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Tectonic plates

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Tectonic Plates

The  theory of plate tectonics proposes that the Earth's crust is broken up into eight major and and about twenty smaller tectonic plates that move over the surface of the Earth.  These tectonic plates are massive, irregularly shaped slabs of solid rock.  The smaller plates are only a few hundred km in diameter, while the major plates are thousands of km in diameter.  Plate thickness is also highly variable, ranging from less than 15 km at the oceanic ridges to over 200 km beneath the Himalayan Mountains.  With the exception of the dominantly oceanic Pacific Plate and some of the smaller plates, these plates consist of both oceanic and continental crust and upper mantle material.  For example, the North American plate consists of the North American continental mass and the oceanic crust extending out form the eastern edge of the North American continent to the spreading ridge of the Mid-Atlantic ocean ridge.  

Lithospheric plates

According to plate tectonic theory, the outer 400 km of the Earth is is broken into two zones, the upper, thinner, rigidly deforming lithosphere 100 km or less in thickness and the lower ductilely deforming asthenosphere.  The tectonic plates are part of the upper lithospheric layer that rigidly deforms.  Each of these lithospheric plate acts as a coherent unit that moves relative to the other tectonic plates.   

The lithospheric plates "float" on the lower ductile hotter asthenosphere.  This hot plastic asthenosphere convects in the same way water in beaker over a Bunsen burner convects.  Hot, partially molten peridotite (a dense rock composed of 60% or more olivine plus pyroxene and plagioclase, spinel, or garnet, depending upon pressure) upwells at the oceanic ridge and continental rift zones.  Cold, dense oceanic slabs sink back down into the mantle in subduction zones.  The forces generated by these gravitational movement are great enough to move continental masses a 2 - 15 cm a year.  Over tens and hundreds of millions of years, large tectonic movements can occur.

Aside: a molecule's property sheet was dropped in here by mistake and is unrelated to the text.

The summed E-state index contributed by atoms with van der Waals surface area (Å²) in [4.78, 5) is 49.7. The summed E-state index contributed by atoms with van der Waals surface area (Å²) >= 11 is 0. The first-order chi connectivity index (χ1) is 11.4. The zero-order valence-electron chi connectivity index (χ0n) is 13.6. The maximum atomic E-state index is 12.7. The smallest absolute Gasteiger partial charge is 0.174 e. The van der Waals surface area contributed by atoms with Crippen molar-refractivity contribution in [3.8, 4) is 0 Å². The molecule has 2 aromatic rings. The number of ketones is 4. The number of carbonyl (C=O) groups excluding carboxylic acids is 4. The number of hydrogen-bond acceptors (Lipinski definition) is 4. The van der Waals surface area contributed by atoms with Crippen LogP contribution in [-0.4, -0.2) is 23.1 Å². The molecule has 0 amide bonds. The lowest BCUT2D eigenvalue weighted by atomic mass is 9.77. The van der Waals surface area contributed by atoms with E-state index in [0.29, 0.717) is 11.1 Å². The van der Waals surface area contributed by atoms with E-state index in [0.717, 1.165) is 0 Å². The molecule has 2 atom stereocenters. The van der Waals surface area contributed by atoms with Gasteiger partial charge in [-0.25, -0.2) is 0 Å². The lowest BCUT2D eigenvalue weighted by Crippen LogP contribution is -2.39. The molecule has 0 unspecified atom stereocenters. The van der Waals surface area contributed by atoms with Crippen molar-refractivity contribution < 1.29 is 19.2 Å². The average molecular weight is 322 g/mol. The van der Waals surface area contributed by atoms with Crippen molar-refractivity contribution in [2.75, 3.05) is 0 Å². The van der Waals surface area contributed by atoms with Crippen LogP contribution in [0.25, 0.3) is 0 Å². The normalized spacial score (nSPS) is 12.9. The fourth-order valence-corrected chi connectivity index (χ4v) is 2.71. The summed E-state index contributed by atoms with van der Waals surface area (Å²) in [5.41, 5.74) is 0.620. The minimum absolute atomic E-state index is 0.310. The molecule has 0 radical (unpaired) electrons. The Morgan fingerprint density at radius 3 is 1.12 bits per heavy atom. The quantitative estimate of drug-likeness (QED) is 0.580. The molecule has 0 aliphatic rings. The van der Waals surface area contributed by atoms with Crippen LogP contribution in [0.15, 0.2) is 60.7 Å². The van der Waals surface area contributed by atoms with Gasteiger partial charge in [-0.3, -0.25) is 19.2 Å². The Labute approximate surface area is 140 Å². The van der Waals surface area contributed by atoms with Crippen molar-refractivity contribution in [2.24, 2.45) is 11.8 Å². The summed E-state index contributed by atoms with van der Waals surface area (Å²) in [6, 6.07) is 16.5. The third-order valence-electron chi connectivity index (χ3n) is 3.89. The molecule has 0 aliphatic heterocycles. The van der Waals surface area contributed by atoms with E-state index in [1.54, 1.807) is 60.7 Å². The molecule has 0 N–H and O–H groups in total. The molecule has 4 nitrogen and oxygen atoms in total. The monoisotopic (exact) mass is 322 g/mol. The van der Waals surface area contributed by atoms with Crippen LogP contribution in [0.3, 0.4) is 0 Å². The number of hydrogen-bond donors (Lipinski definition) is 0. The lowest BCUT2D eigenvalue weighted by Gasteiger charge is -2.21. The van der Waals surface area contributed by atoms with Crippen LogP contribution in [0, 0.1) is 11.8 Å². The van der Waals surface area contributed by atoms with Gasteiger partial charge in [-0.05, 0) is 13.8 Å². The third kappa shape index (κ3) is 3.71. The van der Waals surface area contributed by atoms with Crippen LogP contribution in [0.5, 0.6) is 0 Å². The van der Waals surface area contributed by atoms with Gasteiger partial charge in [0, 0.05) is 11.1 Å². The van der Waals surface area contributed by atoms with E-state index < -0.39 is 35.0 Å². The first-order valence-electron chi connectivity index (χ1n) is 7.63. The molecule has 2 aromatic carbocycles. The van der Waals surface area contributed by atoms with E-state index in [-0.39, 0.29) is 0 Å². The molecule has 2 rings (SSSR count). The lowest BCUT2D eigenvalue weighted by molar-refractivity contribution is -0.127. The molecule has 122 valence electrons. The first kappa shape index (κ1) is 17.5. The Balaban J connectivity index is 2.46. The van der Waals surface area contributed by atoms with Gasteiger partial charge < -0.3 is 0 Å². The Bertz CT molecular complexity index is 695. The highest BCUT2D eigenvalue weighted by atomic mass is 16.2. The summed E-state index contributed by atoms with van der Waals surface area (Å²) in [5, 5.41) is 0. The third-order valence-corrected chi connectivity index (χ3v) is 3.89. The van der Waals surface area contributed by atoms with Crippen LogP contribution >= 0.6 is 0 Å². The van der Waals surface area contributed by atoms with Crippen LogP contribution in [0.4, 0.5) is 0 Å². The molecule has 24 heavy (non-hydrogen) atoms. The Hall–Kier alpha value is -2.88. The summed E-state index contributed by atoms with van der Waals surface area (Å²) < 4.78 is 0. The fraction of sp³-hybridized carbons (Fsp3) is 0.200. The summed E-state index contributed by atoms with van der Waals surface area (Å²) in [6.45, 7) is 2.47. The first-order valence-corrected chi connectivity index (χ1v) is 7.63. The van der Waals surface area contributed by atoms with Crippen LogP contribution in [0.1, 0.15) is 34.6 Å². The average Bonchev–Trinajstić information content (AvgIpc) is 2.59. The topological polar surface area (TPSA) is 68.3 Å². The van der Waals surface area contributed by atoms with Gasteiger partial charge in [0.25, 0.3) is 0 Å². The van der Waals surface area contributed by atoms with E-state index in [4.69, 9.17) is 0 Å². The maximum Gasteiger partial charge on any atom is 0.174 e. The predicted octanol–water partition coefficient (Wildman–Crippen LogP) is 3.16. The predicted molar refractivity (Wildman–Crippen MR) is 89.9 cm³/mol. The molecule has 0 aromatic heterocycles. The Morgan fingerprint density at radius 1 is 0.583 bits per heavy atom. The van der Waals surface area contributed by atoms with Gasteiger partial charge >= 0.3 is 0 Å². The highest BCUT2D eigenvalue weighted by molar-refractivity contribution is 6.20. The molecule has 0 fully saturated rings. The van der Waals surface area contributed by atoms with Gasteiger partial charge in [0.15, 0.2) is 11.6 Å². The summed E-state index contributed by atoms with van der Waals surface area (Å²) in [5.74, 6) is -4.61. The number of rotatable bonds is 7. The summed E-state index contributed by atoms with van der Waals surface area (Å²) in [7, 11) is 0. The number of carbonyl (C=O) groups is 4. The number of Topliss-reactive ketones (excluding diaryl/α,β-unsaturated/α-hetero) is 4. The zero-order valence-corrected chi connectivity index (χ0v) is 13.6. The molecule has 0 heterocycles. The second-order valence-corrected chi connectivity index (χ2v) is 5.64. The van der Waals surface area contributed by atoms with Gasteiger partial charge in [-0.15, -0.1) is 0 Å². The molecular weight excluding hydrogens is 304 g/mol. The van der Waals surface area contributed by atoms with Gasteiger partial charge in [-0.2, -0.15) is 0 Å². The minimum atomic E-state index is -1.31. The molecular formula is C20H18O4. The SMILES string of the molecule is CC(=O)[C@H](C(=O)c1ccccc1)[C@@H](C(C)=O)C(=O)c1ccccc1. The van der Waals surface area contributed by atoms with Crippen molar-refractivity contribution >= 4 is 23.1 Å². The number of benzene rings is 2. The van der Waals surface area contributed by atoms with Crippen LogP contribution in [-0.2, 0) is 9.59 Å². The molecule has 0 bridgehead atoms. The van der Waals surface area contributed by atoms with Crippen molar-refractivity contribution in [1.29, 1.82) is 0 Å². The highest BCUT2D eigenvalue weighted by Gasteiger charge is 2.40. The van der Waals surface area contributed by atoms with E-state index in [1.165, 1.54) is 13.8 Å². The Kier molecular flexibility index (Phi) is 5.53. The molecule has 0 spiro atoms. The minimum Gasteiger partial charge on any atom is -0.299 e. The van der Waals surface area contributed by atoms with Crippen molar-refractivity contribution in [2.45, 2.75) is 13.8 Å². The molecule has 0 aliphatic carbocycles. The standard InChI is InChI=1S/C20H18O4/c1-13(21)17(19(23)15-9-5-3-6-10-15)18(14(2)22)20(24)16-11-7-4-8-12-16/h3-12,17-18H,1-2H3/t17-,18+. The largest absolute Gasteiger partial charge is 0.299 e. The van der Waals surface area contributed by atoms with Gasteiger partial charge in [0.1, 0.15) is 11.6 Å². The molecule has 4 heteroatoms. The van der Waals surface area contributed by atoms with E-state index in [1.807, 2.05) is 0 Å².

There are three types of plate boundaries: 1) those composed of the tectonic plates that are moving apart, 2) those composed of tectonic plates that are slipping sideways, one past the other, and 3) those composed of tectonic  plates that are colliding or being pushed together.  Regions where plates are diverging are commonly called spreading centers, and coincide with large oceanic ridges.  Plate boundaries where crustal plates are slipping past each other horizontally are marked by transform faults.  The San Andreas Fault is a transform fault.  Regions where two plates are converging are called subduction zones or continent-continent collision zones. 


 

 

Frequently used abbreviations: NPL  Non-vertebrate Paleontology Laboratory | TNSC Texas Natural Science Center | UTDGS Department of Geological Sciences | BEG  Bureau of Economic Geology | VPL Vertebrate Paleontology Laboratory | JSG  Jackson School of Geosciences | SUPPORT | VOLUNTEER | GLOSSARY


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